In the implementation of your prototype functions, you use QScriptable::thisObject() (or QScriptContext::thisObject()) to obtain a reference to the QScriptValue being operated upon; then you call qscriptvalue_cast() to cast it to your C++ type, and perform the relevant operations using the usual C++ API for the type.

You associate a prototype object with a C++ type by calling QScriptEngine::setDefaultPrototype(). Once this mapping is established, Qt Script will automatically assign the correct prototype when a value of such a type is wrapped in a QScriptValue; either when you explicitly call QScriptEngine::toScriptValue(), or when a value of such a type is returned from a C++ slot and internally passed back to script code by the engine. This means you don't have to implement wrapper classes if you use this approach.

As an example, let's consider how the Person class from the preceding section can be implemented in terms of the Qt Script API. We begin with the native constructor function:

QScriptValue Person_ctor(QScriptContext *context, QScriptEngine *engine)
{
  QString name = context->argument(0).toString();
  context->thisObject().setProperty("name", name);
  return engine->undefinedValue();
}

Here's the native equivalent of the Person.prototype.toString function we saw before:

QScriptValue Person_prototype_toString(QScriptContext *context, QScriptEngine *engine)
{
  QString name = context->thisObject().property("name").toString();
  QString result = QString::fromLatin1("Person(name: %0)").arg(name);
  return result;
}

The Person class can then be initialized as follows:

QScriptEngine engine;
QScriptValue ctor = engine.newFunction(Person_ctor);
ctor.property("prototype").setProperty("toString", engine.newFunction(Person_prototype_toString));
QScriptValue global = engine.globalObject();
global.setProperty("Person", ctor);

The implementation of the Employee subclass is similar. We use QScriptValue::call() to call the super-class (Person) constructor:

QScriptValue Employee_ctor(QScriptContext *context, QScriptEngine *engine)
{
  QScriptValue super = context->callee().property("prototype").property("constructor");
  super.call(context->thisObject(), QScriptValueList() << context->argument(0));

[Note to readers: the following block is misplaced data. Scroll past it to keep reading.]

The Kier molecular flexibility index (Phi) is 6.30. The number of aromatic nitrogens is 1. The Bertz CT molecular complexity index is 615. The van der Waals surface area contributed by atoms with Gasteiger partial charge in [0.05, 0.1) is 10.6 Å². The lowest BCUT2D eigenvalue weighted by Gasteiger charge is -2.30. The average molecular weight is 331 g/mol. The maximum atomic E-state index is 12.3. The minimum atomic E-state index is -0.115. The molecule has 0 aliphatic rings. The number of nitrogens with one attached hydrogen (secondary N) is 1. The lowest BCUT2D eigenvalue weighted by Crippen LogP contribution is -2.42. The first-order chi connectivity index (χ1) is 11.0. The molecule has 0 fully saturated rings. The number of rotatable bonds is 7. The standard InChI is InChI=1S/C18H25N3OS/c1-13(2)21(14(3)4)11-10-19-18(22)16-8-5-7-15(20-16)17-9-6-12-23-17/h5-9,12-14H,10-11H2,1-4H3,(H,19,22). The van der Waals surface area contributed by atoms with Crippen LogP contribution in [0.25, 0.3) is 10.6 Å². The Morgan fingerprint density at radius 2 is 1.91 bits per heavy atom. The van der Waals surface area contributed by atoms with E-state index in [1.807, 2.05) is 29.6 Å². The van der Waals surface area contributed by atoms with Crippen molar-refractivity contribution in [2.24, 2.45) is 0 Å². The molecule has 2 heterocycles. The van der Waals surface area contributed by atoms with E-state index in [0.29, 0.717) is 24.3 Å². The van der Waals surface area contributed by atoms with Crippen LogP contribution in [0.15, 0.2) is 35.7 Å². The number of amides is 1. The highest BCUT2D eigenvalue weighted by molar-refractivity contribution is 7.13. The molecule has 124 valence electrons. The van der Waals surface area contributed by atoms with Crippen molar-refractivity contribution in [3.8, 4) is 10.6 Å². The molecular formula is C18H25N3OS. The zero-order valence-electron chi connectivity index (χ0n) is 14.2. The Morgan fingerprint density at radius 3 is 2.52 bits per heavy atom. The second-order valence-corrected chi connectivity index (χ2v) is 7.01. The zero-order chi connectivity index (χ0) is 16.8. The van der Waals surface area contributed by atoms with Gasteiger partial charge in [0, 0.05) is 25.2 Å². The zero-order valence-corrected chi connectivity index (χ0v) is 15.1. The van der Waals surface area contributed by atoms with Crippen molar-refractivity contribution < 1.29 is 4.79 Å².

context->thisObject().setProperty("salary", context->argument(1));
  return engine->undefinedValue();
}

The Employee class can then be initialized as follows:

QScriptValue empCtor = engine.newFunction(Employee_ctor);
empCtor.setProperty("prototype", global.property("Person").construct());
global.setProperty("Employee", empCtor);

When implementing the prototype object of a class, you may want to use the QScriptable class, as it enables you to define the API of your script class in terms of Qt properties, signals and slots, and automatically handles value conversion between the Qt Script and C++ side.

Implementing Prototype Objects for Value-based Types

When implementing a prototype object for a value-based type -- e.g. QPointF -- the same general technique applies; you populate a prototype object with functionality that should be shared among instances. You then associate the prototype object with the type by calling QScriptEngine::setDefaultPrototype(). This ensures that when e.g. a value of the relevant type is returned from a slot back to the script, the prototype link of the script value will be initialized correctly.

When values of the custom type are stored in QVariants -- which Qt Script does by default --, qscriptvalue_cast() enables you to safely cast the script value to a pointer to the C++ type. This makes it easy to do type-checking, and, for prototype functions that should modify the underlying C++ value, lets you modify the actual value contained in the script value (and not a copy of it).

Q_DECLARE_METATYPE(QPointF)
Q_DECLARE_METATYPE(QPointF*)

QScriptValue QPointF_prototype_x(QScriptContext *context, QScriptEngine *engine)
{
  // Since the point is not to be modified, it's OK to cast to a value here
    QPointF point = qscriptvalue_cast<QPointF>(context->thisObject());
    return point.x();
}

QScriptValue QPointF_prototype_setX(QScriptContext *context, QScriptEngine *engine)
{
    // Cast to a pointer to be able to modify the underlying C++ value
    QPointF *point = qscriptvalue_cast<QPointF*>(context->thisObject());
    if (!point)
        return context->throwError(QScriptContext::TypeError, "QPointF.prototype.setX: this object is not a QPointF");